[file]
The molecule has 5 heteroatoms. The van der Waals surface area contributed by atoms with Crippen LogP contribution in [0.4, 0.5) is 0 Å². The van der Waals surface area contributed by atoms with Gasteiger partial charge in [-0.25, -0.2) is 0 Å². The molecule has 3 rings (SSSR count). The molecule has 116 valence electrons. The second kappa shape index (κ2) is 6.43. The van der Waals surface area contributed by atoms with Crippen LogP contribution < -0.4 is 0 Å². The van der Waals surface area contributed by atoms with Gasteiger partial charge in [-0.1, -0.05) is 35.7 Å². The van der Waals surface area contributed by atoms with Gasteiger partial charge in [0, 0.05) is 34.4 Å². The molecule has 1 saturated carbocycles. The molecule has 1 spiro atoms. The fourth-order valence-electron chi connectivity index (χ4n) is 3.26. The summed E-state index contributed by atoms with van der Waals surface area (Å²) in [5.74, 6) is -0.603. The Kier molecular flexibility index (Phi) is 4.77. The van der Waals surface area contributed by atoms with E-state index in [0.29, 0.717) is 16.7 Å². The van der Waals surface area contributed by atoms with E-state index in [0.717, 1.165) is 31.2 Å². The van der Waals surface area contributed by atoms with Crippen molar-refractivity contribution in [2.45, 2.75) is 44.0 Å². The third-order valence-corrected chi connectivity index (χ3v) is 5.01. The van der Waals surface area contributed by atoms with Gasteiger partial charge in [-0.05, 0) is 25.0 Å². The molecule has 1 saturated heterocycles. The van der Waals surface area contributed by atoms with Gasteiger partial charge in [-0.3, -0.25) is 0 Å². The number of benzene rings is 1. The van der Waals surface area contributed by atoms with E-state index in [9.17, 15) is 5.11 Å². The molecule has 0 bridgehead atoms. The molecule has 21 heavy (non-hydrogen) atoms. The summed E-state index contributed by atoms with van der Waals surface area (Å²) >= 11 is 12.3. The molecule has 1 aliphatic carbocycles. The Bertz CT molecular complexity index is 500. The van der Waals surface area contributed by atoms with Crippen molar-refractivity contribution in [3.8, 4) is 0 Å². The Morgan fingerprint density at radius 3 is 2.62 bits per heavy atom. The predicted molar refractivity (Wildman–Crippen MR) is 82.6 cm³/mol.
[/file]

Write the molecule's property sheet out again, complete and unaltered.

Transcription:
The molecule has 5 heteroatoms. The van der Waals surface area contributed by atoms with Crippen LogP contribution in [0.4, 0.5) is 0 Å². The van der Waals surface area contributed by atoms with Gasteiger partial charge in [-0.25, -0.2) is 0 Å². The molecule has 3 rings (SSSR count). The molecule has 116 valence electrons. The second kappa shape index (κ2) is 6.43. The van der Waals surface area contributed by atoms with Crippen LogP contribution < -0.4 is 0 Å². The van der Waals surface area contributed by atoms with Gasteiger partial charge in [-0.1, -0.05) is 35.7 Å². The van der Waals surface area contributed by atoms with Gasteiger partial charge in [0, 0.05) is 34.4 Å². The molecule has 1 saturated carbocycles. The molecule has 1 spiro atoms. The fourth-order valence-electron chi connectivity index (χ4n) is 3.26. The summed E-state index contributed by atoms with van der Waals surface area (Å²) in [5.74, 6) is -0.603. The Kier molecular flexibility index (Phi) is 4.77. The van der Waals surface area contributed by atoms with E-state index in [0.29, 0.717) is 16.7 Å². The van der Waals surface area contributed by atoms with E-state index in [0.717, 1.165) is 31.2 Å². The van der Waals surface area contributed by atoms with Crippen molar-refractivity contribution in [2.45, 2.75) is 44.0 Å². The third-order valence-corrected chi connectivity index (χ3v) is 5.01. The van der Waals surface area contributed by atoms with Gasteiger partial charge in [-0.05, 0) is 25.0 Å². The molecule has 1 saturated heterocycles. The van der Waals surface area contributed by atoms with Gasteiger partial charge in [-0.3, -0.25) is 0 Å². The number of benzene rings is 1. The van der Waals surface area contributed by atoms with E-state index in [9.17, 15) is 5.11 Å². The molecule has 0 bridgehead atoms. The molecule has 21 heavy (non-hydrogen) atoms. The summed E-state index contributed by atoms with van der Waals surface area (Å²) >= 11 is 12.3. The molecule has 1 aliphatic carbocycles. The Bertz CT molecular complexity index is 500. The van der Waals surface area contributed by atoms with Crippen molar-refractivity contribution in [3.8, 4) is 0 Å². The Morgan fingerprint density at radius 3 is 2.62 bits per heavy atom. The predicted molar refractivity (Wildman–Crippen MR) is 82.6 cm³/mol.